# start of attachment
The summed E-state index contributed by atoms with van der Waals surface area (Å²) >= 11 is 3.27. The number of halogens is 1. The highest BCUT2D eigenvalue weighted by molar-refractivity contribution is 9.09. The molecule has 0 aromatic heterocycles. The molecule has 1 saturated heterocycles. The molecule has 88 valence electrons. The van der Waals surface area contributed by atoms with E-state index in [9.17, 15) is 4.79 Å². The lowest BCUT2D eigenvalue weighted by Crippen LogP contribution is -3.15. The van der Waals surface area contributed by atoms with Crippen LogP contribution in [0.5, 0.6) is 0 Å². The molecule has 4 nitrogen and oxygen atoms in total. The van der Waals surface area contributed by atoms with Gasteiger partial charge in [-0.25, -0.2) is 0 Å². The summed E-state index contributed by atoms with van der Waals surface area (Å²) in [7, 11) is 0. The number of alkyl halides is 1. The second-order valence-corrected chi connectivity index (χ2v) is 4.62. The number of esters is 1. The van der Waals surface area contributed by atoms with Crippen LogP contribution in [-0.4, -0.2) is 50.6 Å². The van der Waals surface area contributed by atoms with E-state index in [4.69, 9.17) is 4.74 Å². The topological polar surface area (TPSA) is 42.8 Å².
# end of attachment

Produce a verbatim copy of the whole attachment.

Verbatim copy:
The summed E-state index contributed by atoms with van der Waals surface area (Å²) >= 11 is 3.27. The number of halogens is 1. The highest BCUT2D eigenvalue weighted by molar-refractivity contribution is 9.09. The molecule has 0 aromatic heterocycles. The molecule has 1 saturated heterocycles. The molecule has 88 valence electrons. The van der Waals surface area contributed by atoms with E-state index in [9.17, 15) is 4.79 Å². The lowest BCUT2D eigenvalue weighted by Crippen LogP contribution is -3.15. The van der Waals surface area contributed by atoms with Crippen LogP contribution in [0.5, 0.6) is 0 Å². The molecule has 4 nitrogen and oxygen atoms in total. The van der Waals surface area contributed by atoms with Gasteiger partial charge in [-0.25, -0.2) is 0 Å². The summed E-state index contributed by atoms with van der Waals surface area (Å²) in [7, 11) is 0. The number of alkyl halides is 1. The second-order valence-corrected chi connectivity index (χ2v) is 4.62. The number of esters is 1. The van der Waals surface area contributed by atoms with Crippen LogP contribution in [-0.4, -0.2) is 50.6 Å². The van der Waals surface area contributed by atoms with E-state index in [4.69, 9.17) is 4.74 Å². The topological polar surface area (TPSA) is 42.8 Å².